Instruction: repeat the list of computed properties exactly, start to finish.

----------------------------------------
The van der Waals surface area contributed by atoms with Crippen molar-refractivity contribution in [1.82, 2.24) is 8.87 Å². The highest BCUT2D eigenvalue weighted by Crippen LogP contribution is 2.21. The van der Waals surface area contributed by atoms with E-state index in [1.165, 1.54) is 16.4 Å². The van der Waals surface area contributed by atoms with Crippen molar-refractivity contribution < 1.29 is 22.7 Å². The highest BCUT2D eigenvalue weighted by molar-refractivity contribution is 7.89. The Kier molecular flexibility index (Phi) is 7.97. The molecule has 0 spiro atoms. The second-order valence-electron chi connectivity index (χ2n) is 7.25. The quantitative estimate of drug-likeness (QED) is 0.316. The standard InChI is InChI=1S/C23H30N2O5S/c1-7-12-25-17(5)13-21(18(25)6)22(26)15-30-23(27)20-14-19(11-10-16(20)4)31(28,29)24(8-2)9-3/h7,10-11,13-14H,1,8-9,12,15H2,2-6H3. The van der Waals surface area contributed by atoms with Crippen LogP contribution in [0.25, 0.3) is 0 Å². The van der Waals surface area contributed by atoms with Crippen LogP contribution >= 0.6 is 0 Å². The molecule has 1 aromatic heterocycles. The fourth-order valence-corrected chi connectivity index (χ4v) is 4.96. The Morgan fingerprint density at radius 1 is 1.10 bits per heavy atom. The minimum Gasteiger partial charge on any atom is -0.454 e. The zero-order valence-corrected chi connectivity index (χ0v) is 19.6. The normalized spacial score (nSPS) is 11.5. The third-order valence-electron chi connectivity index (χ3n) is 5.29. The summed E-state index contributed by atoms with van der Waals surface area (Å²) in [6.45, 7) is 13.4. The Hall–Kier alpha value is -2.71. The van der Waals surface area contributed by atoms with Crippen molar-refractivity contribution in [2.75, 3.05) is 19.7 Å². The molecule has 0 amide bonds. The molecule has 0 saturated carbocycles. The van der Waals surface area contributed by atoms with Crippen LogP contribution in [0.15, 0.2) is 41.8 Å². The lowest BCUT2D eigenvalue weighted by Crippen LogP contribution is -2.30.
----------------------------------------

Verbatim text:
The van der Waals surface area contributed by atoms with Crippen molar-refractivity contribution in [1.82, 2.24) is 8.87 Å². The highest BCUT2D eigenvalue weighted by Crippen LogP contribution is 2.21. The van der Waals surface area contributed by atoms with E-state index in [1.165, 1.54) is 16.4 Å². The van der Waals surface area contributed by atoms with Crippen molar-refractivity contribution < 1.29 is 22.7 Å². The highest BCUT2D eigenvalue weighted by molar-refractivity contribution is 7.89. The Kier molecular flexibility index (Phi) is 7.97. The molecule has 0 spiro atoms. The second-order valence-electron chi connectivity index (χ2n) is 7.25. The quantitative estimate of drug-likeness (QED) is 0.316. The standard InChI is InChI=1S/C23H30N2O5S/c1-7-12-25-17(5)13-21(18(25)6)22(26)15-30-23(27)20-14-19(11-10-16(20)4)31(28,29)24(8-2)9-3/h7,10-11,13-14H,1,8-9,12,15H2,2-6H3. The van der Waals surface area contributed by atoms with Crippen LogP contribution in [0.25, 0.3) is 0 Å². The van der Waals surface area contributed by atoms with Crippen LogP contribution >= 0.6 is 0 Å². The molecule has 1 aromatic heterocycles. The fourth-order valence-corrected chi connectivity index (χ4v) is 4.96. The Morgan fingerprint density at radius 1 is 1.10 bits per heavy atom. The minimum Gasteiger partial charge on any atom is -0.454 e. The zero-order valence-corrected chi connectivity index (χ0v) is 19.6. The normalized spacial score (nSPS) is 11.5. The third-order valence-electron chi connectivity index (χ3n) is 5.29. The summed E-state index contributed by atoms with van der Waals surface area (Å²) in [6.45, 7) is 13.4. The Hall–Kier alpha value is -2.71. The van der Waals surface area contributed by atoms with Crippen molar-refractivity contribution in [2.75, 3.05) is 19.7 Å². The molecule has 0 amide bonds. The molecule has 0 saturated carbocycles. The van der Waals surface area contributed by atoms with Crippen LogP contribution in [0.15, 0.2) is 41.8 Å². The lowest BCUT2D eigenvalue weighted by Crippen LogP contribution is -2.30.